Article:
Bioprocess Engineering
39
2
Enzyme Engineering
Enzymes are an alternative to viable
cells for synthesis of biological prod-
ucts. The applications vary from alter-
native fuel synthesis to environmental
remediation to biosensors to food pro-
cessing to textiles. Enzymes themselves
are also bioprocessing products. With
the increased knowledge of recombinant
DNA technology, rare enzymes are now
made easily in large quantities and are
obtained from organisms grown in un-
usual environments like hot springs or
the ocean. One increasing area of en-
zyme use is in the separation of chi-
rally
pure
compounds.
Typically, one
enantiomer in a mixture is often not
useful while the other has therapeu-
tic value. This unique enzyme function
leads to the development of processes
that use both chemical and enzymatic
synthesis
for
the
production
of
new
pharmaceuticals.
The most common reactor conFgura-
tion for enzyme synthesis of a product is a
packed or fluidized immobilized enzyme
reactor. This system has the advantage of
being a continuous process able to han-
dle high throughputs of process streams.
Enzymes are reasonably protected in this
environment. Cellulase is an example of
an enzyme that is used in an immo-
bilized conFguration for the conversion
of biomass feedstock in ethanol produc-
tion for alternative fuels. In addition, these
systems show promise for environmental
remediation to selectively remove heavy
metals or transform hazardous organic
substances into nontoxic compounds.
Enzyme kinetics for simple enzyme-
catalyzed reactions are often referred to as
saturation or Michaelis–Menten kinetics.
The reaction mechanism describing this
process is
E
+
S
k
1
−−−
*
)
−−−
k
1
ES
k
2
−−−→
E
+
P
where E is the enzyme, S is the substrate, P
is the product, ES is the enzyme–substrate
complex, and the
k
values are the reac-
tion rate constants. The scheme involves
a reversible step for formation and disso-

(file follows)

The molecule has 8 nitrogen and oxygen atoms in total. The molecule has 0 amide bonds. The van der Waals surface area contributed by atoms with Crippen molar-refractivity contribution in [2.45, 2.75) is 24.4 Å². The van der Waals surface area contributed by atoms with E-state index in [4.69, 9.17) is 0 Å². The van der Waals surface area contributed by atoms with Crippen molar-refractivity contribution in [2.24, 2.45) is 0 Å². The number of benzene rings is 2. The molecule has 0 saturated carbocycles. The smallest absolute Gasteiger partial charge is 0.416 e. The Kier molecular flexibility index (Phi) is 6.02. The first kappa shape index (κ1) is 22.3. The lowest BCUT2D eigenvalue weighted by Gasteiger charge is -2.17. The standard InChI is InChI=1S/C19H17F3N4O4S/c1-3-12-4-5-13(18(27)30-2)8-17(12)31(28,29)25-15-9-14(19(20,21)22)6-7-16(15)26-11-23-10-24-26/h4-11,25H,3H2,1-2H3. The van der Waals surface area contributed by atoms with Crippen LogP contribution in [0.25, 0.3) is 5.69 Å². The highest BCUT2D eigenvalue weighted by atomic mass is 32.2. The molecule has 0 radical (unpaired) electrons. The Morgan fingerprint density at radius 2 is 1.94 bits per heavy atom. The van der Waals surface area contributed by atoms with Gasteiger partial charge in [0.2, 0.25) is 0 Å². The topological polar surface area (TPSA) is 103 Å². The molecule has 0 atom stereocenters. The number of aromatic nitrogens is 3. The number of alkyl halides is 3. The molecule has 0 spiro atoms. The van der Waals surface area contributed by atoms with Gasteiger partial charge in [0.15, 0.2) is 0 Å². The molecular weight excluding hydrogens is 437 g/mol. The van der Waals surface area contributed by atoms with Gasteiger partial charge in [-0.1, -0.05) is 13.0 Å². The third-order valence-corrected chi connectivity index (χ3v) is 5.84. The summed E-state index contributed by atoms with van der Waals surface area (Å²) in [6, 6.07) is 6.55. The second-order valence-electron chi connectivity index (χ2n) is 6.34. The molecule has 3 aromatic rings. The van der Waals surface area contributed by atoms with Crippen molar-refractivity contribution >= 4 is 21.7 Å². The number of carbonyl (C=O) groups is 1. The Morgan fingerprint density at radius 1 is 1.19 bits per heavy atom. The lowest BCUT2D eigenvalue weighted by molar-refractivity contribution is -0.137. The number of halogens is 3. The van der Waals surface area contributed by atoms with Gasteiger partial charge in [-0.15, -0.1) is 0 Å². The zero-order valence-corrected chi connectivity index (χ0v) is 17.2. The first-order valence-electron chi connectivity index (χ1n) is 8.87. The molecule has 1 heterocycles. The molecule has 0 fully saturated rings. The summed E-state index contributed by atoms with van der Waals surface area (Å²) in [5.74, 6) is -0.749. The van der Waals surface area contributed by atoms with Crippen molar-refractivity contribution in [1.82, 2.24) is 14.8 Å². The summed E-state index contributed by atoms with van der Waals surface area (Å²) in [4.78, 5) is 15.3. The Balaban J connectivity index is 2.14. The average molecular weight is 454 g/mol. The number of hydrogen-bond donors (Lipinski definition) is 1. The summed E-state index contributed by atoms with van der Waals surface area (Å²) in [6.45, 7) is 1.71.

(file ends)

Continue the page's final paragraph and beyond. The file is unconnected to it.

ciation of the enzyme–substrate complex.
It assumes that the second reaction, prod-
uct generation, is irreversible, which is a
good assumption when product accumu-
lation is negligible at the beginning of
the reaction. To develop the rate expres-
sion for enzyme-catalyzed reaction, either
a rapid equilibrium approach or a quasi-
steady state approach is used. Either way,
the resulting rate expression is
v
=
d
P
d
t
=
V
m
S
K
m
+
S
(
1
)
where
v
is the reaction rate,
t
is time,
V
m
is the maximum forward reaction rate,
and
K
m
is the Michaelis–Menten constant.
This rate expression is commonly used
to describe enzyme-catalyzed reactions.
Many enzymatic reactions are described
by Michaelis–Menten kinetics. The rate
constants are usually determined from
initial rate experiments.
Enzymes are effected by pH and tem-
perature. Typically, an enzyme is active
only over a certain pH (1 to 2 pH units)
and temperature range (5 to 10
). The
pH and temperature effects are incorpo-
rated into the enzyme kinetic expression
when needed. Enzymes are also inhibited
by many heavy metals or organic materi-
als. The inhibitors bind to the active site
of the enzyme directly (competitive inhibi-
tion), to another site on the enzyme, thus
reducing the enzyme afFnity for the sub-
strate (noncompetitive inhibition), or to
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